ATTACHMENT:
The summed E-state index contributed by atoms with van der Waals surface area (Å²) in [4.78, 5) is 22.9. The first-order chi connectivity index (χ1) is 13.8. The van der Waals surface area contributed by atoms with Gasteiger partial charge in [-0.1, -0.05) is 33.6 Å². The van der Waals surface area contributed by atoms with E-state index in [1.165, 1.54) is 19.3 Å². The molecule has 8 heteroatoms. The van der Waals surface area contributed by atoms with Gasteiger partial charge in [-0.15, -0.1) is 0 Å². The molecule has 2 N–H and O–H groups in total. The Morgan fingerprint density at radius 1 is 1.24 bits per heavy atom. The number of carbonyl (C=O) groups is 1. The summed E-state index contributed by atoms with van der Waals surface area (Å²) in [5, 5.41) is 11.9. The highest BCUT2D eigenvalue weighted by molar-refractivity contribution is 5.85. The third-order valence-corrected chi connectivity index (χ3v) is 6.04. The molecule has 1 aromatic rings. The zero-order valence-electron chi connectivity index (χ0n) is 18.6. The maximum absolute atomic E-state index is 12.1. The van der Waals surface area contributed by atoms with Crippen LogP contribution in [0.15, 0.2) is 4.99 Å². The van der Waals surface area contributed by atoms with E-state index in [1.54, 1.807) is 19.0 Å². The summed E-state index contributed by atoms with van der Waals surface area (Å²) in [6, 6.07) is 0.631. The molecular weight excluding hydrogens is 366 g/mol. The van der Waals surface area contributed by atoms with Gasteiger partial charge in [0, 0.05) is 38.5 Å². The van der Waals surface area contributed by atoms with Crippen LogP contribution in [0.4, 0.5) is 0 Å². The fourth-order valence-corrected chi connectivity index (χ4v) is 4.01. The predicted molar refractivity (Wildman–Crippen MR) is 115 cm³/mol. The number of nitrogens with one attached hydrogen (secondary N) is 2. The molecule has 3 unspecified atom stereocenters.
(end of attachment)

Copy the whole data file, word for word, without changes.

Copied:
The summed E-state index contributed by atoms with van der Waals surface area (Å²) in [4.78, 5) is 22.9. The first-order chi connectivity index (χ1) is 13.8. The van der Waals surface area contributed by atoms with Gasteiger partial charge in [-0.1, -0.05) is 33.6 Å². The van der Waals surface area contributed by atoms with E-state index in [1.165, 1.54) is 19.3 Å². The molecule has 8 heteroatoms. The van der Waals surface area contributed by atoms with Gasteiger partial charge in [-0.15, -0.1) is 0 Å². The molecule has 2 N–H and O–H groups in total. The Morgan fingerprint density at radius 1 is 1.24 bits per heavy atom. The number of carbonyl (C=O) groups is 1. The summed E-state index contributed by atoms with van der Waals surface area (Å²) in [5, 5.41) is 11.9. The highest BCUT2D eigenvalue weighted by molar-refractivity contribution is 5.85. The third-order valence-corrected chi connectivity index (χ3v) is 6.04. The molecule has 1 aromatic rings. The zero-order valence-electron chi connectivity index (χ0n) is 18.6. The maximum absolute atomic E-state index is 12.1. The van der Waals surface area contributed by atoms with Crippen LogP contribution in [0.15, 0.2) is 4.99 Å². The van der Waals surface area contributed by atoms with E-state index in [1.54, 1.807) is 19.0 Å². The summed E-state index contributed by atoms with van der Waals surface area (Å²) in [6, 6.07) is 0.631. The molecular weight excluding hydrogens is 366 g/mol. The van der Waals surface area contributed by atoms with Gasteiger partial charge in [0, 0.05) is 38.5 Å². The van der Waals surface area contributed by atoms with Crippen LogP contribution in [0.4, 0.5) is 0 Å². The fourth-order valence-corrected chi connectivity index (χ4v) is 4.01. The predicted molar refractivity (Wildman–Crippen MR) is 115 cm³/mol. The number of nitrogens with one attached hydrogen (secondary N) is 2. The molecule has 3 unspecified atom stereocenters.